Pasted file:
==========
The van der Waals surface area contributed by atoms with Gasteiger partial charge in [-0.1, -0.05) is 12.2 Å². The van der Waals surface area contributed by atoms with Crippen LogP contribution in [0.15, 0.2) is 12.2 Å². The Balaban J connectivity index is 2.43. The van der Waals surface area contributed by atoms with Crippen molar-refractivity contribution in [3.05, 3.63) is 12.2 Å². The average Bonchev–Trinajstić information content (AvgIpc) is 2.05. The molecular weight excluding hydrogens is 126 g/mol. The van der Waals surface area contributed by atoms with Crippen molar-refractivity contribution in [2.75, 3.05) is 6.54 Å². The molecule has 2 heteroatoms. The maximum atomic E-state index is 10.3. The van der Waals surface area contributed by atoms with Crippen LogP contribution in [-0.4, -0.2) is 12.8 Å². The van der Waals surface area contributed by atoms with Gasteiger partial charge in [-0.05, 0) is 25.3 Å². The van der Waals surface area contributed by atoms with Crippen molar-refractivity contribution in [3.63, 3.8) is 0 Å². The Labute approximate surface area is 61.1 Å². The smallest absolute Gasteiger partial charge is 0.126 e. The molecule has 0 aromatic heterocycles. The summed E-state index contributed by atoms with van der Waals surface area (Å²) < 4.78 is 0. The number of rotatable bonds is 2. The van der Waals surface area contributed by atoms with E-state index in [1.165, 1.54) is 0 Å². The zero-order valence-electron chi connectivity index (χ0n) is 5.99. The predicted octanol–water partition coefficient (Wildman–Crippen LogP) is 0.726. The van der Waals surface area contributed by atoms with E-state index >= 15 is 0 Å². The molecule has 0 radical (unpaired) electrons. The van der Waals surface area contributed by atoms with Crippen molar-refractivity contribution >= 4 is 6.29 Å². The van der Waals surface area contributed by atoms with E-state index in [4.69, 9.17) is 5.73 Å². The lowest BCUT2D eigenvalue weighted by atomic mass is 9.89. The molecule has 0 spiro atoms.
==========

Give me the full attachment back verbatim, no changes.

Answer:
The van der Waals surface area contributed by atoms with Gasteiger partial charge in [-0.1, -0.05) is 12.2 Å². The van der Waals surface area contributed by atoms with Crippen LogP contribution in [0.15, 0.2) is 12.2 Å². The Balaban J connectivity index is 2.43. The van der Waals surface area contributed by atoms with Crippen molar-refractivity contribution in [3.05, 3.63) is 12.2 Å². The average Bonchev–Trinajstić information content (AvgIpc) is 2.05. The molecular weight excluding hydrogens is 126 g/mol. The van der Waals surface area contributed by atoms with Crippen molar-refractivity contribution in [2.75, 3.05) is 6.54 Å². The molecule has 2 heteroatoms. The maximum atomic E-state index is 10.3. The van der Waals surface area contributed by atoms with Crippen LogP contribution in [-0.4, -0.2) is 12.8 Å². The van der Waals surface area contributed by atoms with Gasteiger partial charge in [-0.05, 0) is 25.3 Å². The van der Waals surface area contributed by atoms with Crippen molar-refractivity contribution in [3.63, 3.8) is 0 Å². The Labute approximate surface area is 61.1 Å². The smallest absolute Gasteiger partial charge is 0.126 e. The molecule has 0 aromatic heterocycles. The summed E-state index contributed by atoms with van der Waals surface area (Å²) < 4.78 is 0. The number of rotatable bonds is 2. The van der Waals surface area contributed by atoms with E-state index in [1.165, 1.54) is 0 Å². The zero-order valence-electron chi connectivity index (χ0n) is 5.99. The predicted octanol–water partition coefficient (Wildman–Crippen LogP) is 0.726. The van der Waals surface area contributed by atoms with E-state index >= 15 is 0 Å². The molecule has 0 radical (unpaired) electrons. The van der Waals surface area contributed by atoms with Crippen molar-refractivity contribution >= 4 is 6.29 Å². The van der Waals surface area contributed by atoms with E-state index in [4.69, 9.17) is 5.73 Å². The lowest BCUT2D eigenvalue weighted by atomic mass is 9.89. The molecule has 0 spiro atoms.